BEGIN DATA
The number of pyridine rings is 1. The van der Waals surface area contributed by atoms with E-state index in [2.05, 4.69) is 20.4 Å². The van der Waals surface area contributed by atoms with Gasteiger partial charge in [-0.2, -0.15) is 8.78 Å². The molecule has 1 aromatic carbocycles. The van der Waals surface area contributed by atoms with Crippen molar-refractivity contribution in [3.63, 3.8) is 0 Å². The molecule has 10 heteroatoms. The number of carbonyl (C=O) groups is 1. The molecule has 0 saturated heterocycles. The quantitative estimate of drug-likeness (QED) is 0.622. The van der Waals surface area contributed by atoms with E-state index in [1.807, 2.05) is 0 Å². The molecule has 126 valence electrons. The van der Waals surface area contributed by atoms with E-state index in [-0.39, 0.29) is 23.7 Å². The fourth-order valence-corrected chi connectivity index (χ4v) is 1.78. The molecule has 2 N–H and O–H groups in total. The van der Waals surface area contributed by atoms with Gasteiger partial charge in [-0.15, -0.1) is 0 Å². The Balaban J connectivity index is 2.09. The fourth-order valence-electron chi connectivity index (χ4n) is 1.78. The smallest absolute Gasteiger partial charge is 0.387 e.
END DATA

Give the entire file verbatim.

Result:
The number of pyridine rings is 1. The van der Waals surface area contributed by atoms with E-state index in [2.05, 4.69) is 20.4 Å². The van der Waals surface area contributed by atoms with Gasteiger partial charge in [-0.2, -0.15) is 8.78 Å². The molecule has 1 aromatic carbocycles. The van der Waals surface area contributed by atoms with Crippen molar-refractivity contribution in [3.63, 3.8) is 0 Å². The molecule has 10 heteroatoms. The number of carbonyl (C=O) groups is 1. The molecule has 0 saturated heterocycles. The quantitative estimate of drug-likeness (QED) is 0.622. The van der Waals surface area contributed by atoms with E-state index in [1.807, 2.05) is 0 Å². The molecule has 126 valence electrons. The van der Waals surface area contributed by atoms with E-state index in [-0.39, 0.29) is 23.7 Å². The fourth-order valence-corrected chi connectivity index (χ4v) is 1.78. The molecule has 2 N–H and O–H groups in total. The van der Waals surface area contributed by atoms with Gasteiger partial charge in [-0.15, -0.1) is 0 Å². The Balaban J connectivity index is 2.09. The fourth-order valence-electron chi connectivity index (χ4n) is 1.78. The smallest absolute Gasteiger partial charge is 0.387 e.